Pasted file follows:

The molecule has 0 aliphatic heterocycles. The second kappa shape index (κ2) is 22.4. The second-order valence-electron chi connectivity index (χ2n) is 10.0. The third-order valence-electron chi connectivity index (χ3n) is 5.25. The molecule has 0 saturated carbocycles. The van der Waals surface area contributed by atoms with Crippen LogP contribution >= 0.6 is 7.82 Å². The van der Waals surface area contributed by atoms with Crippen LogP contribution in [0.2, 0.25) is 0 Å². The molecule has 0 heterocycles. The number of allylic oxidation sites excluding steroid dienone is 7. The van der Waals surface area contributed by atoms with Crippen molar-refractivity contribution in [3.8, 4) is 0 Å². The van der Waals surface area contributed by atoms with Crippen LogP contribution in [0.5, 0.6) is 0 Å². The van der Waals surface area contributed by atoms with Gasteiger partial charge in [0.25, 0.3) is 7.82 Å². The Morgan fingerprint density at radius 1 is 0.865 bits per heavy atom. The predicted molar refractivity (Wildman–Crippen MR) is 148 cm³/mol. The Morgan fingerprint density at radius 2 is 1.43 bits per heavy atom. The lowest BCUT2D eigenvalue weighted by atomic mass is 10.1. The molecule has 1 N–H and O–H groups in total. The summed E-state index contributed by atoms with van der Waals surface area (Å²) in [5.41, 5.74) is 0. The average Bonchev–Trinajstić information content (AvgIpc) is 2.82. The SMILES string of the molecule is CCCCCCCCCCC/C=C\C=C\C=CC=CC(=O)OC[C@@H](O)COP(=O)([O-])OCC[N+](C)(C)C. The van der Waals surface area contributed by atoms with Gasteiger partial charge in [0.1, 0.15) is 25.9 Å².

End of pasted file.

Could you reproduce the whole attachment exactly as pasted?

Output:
The molecule has 0 aliphatic heterocycles. The second kappa shape index (κ2) is 22.4. The second-order valence-electron chi connectivity index (χ2n) is 10.0. The third-order valence-electron chi connectivity index (χ3n) is 5.25. The molecule has 0 saturated carbocycles. The van der Waals surface area contributed by atoms with Crippen LogP contribution >= 0.6 is 7.82 Å². The van der Waals surface area contributed by atoms with Crippen LogP contribution in [0.2, 0.25) is 0 Å². The molecule has 0 heterocycles. The number of allylic oxidation sites excluding steroid dienone is 7. The van der Waals surface area contributed by atoms with Crippen molar-refractivity contribution in [3.8, 4) is 0 Å². The van der Waals surface area contributed by atoms with Crippen LogP contribution in [0.5, 0.6) is 0 Å². The van der Waals surface area contributed by atoms with Gasteiger partial charge in [0.25, 0.3) is 7.82 Å². The Morgan fingerprint density at radius 1 is 0.865 bits per heavy atom. The predicted molar refractivity (Wildman–Crippen MR) is 148 cm³/mol. The Morgan fingerprint density at radius 2 is 1.43 bits per heavy atom. The lowest BCUT2D eigenvalue weighted by atomic mass is 10.1. The molecule has 1 N–H and O–H groups in total. The summed E-state index contributed by atoms with van der Waals surface area (Å²) in [5.41, 5.74) is 0. The average Bonchev–Trinajstić information content (AvgIpc) is 2.82. The SMILES string of the molecule is CCCCCCCCCCC/C=C\C=C\C=CC=CC(=O)OC[C@@H](O)COP(=O)([O-])OCC[N+](C)(C)C. The van der Waals surface area contributed by atoms with Gasteiger partial charge in [0.1, 0.15) is 25.9 Å².